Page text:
College of Europe, Pekin University HSBC Business School, Former Secretary General, Committee of the Regions
The exit of Great Britain from the European Union is taking shape. At the end of January, the British Prime Minister presented a Brexit bill to the British Parliament. The House of Commons approved the EU Notification of Withdrawal Bill on Wednesday 8 February with a large majority. In public statements and in a white paper, Theresa May has laid out the contours of the British position: a complete and rapid separation from the EU. Fears about the negative economic consequences of a withdrawal from the European single market have been answered by reference to trade and investment agreements to be concluded.
The political landscape has become opaque. The approval of a majority in the UK for leaving the EU and the election of a political outsider to the US presidency have shattered established political assumptions. Many voters wanted far-reaching political change. Fundamental beliefs of recent decades, such as the need for European integration and the benefits of free trade and an open society, are being called into question.
This will form the background to the exit negotiations, which will be one of the most politically and technically difficult tasks that the EU and the UK will have to deal with over the next two years. The British exit, after forty years of belonging to the EU, affects all major political and economic areas: affiliation to the internal market, trade agreements, payments to the EU budget, research policy, regional policy, agricultural policy, competition policy, judicial co-ordination, common foreign and security policy etc. For all the technical complexity, it should not be overlooked that the “British divorce” also requires basic political decisions that will shape the future of the European Union and its remaining members.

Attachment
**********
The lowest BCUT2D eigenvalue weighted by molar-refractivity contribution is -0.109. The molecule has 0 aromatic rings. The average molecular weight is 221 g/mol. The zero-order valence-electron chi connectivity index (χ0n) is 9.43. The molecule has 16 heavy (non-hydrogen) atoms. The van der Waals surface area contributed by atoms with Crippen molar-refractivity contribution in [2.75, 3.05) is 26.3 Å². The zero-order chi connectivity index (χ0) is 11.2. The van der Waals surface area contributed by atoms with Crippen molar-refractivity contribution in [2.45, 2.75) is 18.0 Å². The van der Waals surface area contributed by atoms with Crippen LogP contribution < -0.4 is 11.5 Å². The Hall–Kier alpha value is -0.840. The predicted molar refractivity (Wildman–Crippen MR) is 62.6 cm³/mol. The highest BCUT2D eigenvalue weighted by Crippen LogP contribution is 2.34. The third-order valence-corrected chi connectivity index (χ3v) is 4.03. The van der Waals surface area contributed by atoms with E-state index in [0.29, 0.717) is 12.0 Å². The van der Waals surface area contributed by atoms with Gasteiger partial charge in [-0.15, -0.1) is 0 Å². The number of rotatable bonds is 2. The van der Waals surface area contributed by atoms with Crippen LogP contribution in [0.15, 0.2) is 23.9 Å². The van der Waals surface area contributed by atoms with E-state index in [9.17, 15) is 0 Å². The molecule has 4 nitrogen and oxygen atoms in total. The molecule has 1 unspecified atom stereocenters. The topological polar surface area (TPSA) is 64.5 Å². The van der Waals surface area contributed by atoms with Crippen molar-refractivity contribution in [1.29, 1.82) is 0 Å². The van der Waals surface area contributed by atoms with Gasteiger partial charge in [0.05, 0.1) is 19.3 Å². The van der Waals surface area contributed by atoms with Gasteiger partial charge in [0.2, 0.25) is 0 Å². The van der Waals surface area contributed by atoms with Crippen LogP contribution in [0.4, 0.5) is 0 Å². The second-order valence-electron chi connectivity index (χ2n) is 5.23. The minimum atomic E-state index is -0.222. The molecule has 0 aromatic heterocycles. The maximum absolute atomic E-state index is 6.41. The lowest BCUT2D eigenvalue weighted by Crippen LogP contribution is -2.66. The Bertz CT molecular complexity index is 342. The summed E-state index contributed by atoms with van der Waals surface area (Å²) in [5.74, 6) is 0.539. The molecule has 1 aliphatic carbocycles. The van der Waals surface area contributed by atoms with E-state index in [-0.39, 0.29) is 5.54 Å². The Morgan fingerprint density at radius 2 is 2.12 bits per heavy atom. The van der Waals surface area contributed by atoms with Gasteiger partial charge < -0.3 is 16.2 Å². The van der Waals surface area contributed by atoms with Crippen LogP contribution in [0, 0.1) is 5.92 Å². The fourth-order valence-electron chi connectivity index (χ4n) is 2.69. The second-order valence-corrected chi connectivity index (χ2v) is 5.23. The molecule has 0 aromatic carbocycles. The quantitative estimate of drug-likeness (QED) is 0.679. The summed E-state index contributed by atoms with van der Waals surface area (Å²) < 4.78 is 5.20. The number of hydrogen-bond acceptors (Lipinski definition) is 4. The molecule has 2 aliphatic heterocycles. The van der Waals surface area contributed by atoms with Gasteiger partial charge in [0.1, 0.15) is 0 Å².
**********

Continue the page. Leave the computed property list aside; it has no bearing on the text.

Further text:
Often a view from outside makes it easier to see the key questions. Since profound changes in Europe have an impact across the world, the Chinese Centre for International Politics in Beijing has held a discussion on Brexit. The centre advises the Chinese Foreign Ministry and the Central Committee and is therefore an important discussion partner. It has become increasingly clear in the course of the discussion that the key question for the Chinese experts is not the conditions on which Britain can integrate into the global economy as an independent country, but whether the European Union of the 27 can continue to exist in the long term after Brexit. So the exit negotiations will not only be about economic cooperation with Great Britain, but also about the political future of the European Union.
National governments, but also the EU itself, have to face the fact that the losers from globalisation are rejecting the current policy of international competition and open markets. This has been shown by the British vote, where workers in the industrialised regions voted to leave.
The new Conservative government is responding to this electoral message with a clear change of course. An industrial policy has been announced, which will focus on the creation of British jobs. At the same time, an end to free movement for Europeans is being demanded and restrictions on the access of foreign workers being prepared. The budgetary consolidation planned by the previous government has been put on hold. In addition, efforts are being made to offer more favourable terms to international partners in future UK trade and investment agreements than in EU agreements. Multinational companies such as Nissan have already been promised state support to bring investments to the UK.
The British and American votes are also a warning sign for the European Union. There are more and more citizens who are also demanding protection from the European politicians from the negative effects of globalisation. The growing inequality in society is not just an Anglo-Saxon problem. Securing social cohesion is also a European challenge. After years of neoclassically dominated policy, which has been decisively influenced by Great Britain, the European Union must remember its funding promises of a social market economy. A change of course is necessary. It is an irony of history that the increasing orientation of the EU towards free trade, supply-side and competition policy without social cushioning, has been rejected by voters precisely in one of the countries of origin of this policy. The belief in the self-regulation of markets must be replaced by a responsible interplay between public and private players.